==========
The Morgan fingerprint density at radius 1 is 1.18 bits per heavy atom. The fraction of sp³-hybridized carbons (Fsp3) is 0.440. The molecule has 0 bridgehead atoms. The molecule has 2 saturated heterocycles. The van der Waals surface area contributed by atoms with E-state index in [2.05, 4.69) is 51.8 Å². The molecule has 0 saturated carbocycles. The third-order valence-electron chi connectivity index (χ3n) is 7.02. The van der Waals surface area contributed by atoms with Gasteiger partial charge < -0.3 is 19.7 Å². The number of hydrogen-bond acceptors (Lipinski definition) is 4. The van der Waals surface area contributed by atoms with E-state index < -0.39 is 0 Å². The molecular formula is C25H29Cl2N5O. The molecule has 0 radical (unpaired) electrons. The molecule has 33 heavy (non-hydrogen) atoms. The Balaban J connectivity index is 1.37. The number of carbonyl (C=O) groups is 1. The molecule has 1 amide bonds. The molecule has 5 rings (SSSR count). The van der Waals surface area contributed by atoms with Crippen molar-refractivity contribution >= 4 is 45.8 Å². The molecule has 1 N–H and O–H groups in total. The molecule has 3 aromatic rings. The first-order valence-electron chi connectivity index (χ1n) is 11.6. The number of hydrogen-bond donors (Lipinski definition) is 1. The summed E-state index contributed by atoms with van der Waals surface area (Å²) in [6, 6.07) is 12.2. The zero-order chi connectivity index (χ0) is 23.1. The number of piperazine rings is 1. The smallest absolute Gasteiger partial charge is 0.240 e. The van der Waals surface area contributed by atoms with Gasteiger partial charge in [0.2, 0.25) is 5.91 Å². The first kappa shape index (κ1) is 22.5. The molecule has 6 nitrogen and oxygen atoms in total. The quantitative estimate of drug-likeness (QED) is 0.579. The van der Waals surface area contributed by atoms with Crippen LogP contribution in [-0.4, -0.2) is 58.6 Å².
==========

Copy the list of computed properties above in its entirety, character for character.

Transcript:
The Morgan fingerprint density at radius 1 is 1.18 bits per heavy atom. The fraction of sp³-hybridized carbons (Fsp3) is 0.440. The molecule has 0 bridgehead atoms. The molecule has 2 saturated heterocycles. The van der Waals surface area contributed by atoms with E-state index in [2.05, 4.69) is 51.8 Å². The molecule has 0 saturated carbocycles. The third-order valence-electron chi connectivity index (χ3n) is 7.02. The van der Waals surface area contributed by atoms with Gasteiger partial charge < -0.3 is 19.7 Å². The number of hydrogen-bond acceptors (Lipinski definition) is 4. The van der Waals surface area contributed by atoms with E-state index < -0.39 is 0 Å². The molecular formula is C25H29Cl2N5O. The molecule has 0 radical (unpaired) electrons. The molecule has 33 heavy (non-hydrogen) atoms. The Balaban J connectivity index is 1.37. The number of carbonyl (C=O) groups is 1. The molecule has 1 amide bonds. The molecule has 5 rings (SSSR count). The van der Waals surface area contributed by atoms with Crippen molar-refractivity contribution >= 4 is 45.8 Å². The molecule has 1 N–H and O–H groups in total. The molecule has 3 aromatic rings. The first-order valence-electron chi connectivity index (χ1n) is 11.6. The number of hydrogen-bond donors (Lipinski definition) is 1. The summed E-state index contributed by atoms with van der Waals surface area (Å²) in [6, 6.07) is 12.2. The zero-order chi connectivity index (χ0) is 23.1. The number of piperazine rings is 1. The smallest absolute Gasteiger partial charge is 0.240 e. The van der Waals surface area contributed by atoms with Gasteiger partial charge in [0.2, 0.25) is 5.91 Å². The first kappa shape index (κ1) is 22.5. The molecule has 6 nitrogen and oxygen atoms in total. The quantitative estimate of drug-likeness (QED) is 0.579. The van der Waals surface area contributed by atoms with Crippen LogP contribution in [-0.4, -0.2) is 58.6 Å².